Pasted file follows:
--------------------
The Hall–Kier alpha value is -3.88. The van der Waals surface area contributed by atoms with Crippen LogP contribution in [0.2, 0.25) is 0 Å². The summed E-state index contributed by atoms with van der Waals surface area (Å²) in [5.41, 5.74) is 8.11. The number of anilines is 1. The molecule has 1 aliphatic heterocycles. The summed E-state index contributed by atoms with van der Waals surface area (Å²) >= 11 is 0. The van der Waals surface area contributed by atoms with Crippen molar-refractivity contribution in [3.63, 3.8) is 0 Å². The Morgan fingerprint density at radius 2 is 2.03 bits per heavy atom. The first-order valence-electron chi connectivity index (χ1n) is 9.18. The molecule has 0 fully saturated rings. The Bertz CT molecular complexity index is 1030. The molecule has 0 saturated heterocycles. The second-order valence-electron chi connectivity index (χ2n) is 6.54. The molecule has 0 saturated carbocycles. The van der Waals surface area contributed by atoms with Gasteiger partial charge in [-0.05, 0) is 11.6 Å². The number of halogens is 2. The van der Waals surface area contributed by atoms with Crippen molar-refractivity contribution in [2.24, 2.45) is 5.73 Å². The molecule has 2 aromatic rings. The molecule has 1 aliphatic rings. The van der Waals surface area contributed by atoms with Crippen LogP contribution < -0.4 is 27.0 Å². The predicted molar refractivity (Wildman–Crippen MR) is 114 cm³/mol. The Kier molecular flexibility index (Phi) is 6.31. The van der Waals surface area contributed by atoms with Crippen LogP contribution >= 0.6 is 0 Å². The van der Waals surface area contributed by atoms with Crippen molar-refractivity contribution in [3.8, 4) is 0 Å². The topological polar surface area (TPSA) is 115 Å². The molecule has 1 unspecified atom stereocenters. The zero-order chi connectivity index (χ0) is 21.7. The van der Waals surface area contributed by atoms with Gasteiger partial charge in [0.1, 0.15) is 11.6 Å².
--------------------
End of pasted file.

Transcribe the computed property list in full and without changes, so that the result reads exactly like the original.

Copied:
The Hall–Kier alpha value is -3.88. The van der Waals surface area contributed by atoms with Crippen LogP contribution in [0.2, 0.25) is 0 Å². The summed E-state index contributed by atoms with van der Waals surface area (Å²) in [5.41, 5.74) is 8.11. The number of anilines is 1. The molecule has 1 aliphatic heterocycles. The summed E-state index contributed by atoms with van der Waals surface area (Å²) >= 11 is 0. The van der Waals surface area contributed by atoms with Crippen molar-refractivity contribution in [3.63, 3.8) is 0 Å². The Morgan fingerprint density at radius 2 is 2.03 bits per heavy atom. The first-order valence-electron chi connectivity index (χ1n) is 9.18. The molecule has 0 fully saturated rings. The Bertz CT molecular complexity index is 1030. The molecule has 0 saturated heterocycles. The second-order valence-electron chi connectivity index (χ2n) is 6.54. The molecule has 0 saturated carbocycles. The van der Waals surface area contributed by atoms with Gasteiger partial charge in [-0.05, 0) is 11.6 Å². The number of halogens is 2. The van der Waals surface area contributed by atoms with Crippen molar-refractivity contribution in [2.24, 2.45) is 5.73 Å². The molecule has 2 aromatic rings. The molecule has 1 aliphatic rings. The van der Waals surface area contributed by atoms with Crippen LogP contribution < -0.4 is 27.0 Å². The predicted molar refractivity (Wildman–Crippen MR) is 114 cm³/mol. The Kier molecular flexibility index (Phi) is 6.31. The van der Waals surface area contributed by atoms with Crippen LogP contribution >= 0.6 is 0 Å². The van der Waals surface area contributed by atoms with Crippen molar-refractivity contribution in [3.8, 4) is 0 Å². The topological polar surface area (TPSA) is 115 Å². The molecule has 1 unspecified atom stereocenters. The zero-order chi connectivity index (χ0) is 21.7. The van der Waals surface area contributed by atoms with Gasteiger partial charge in [0.1, 0.15) is 11.6 Å².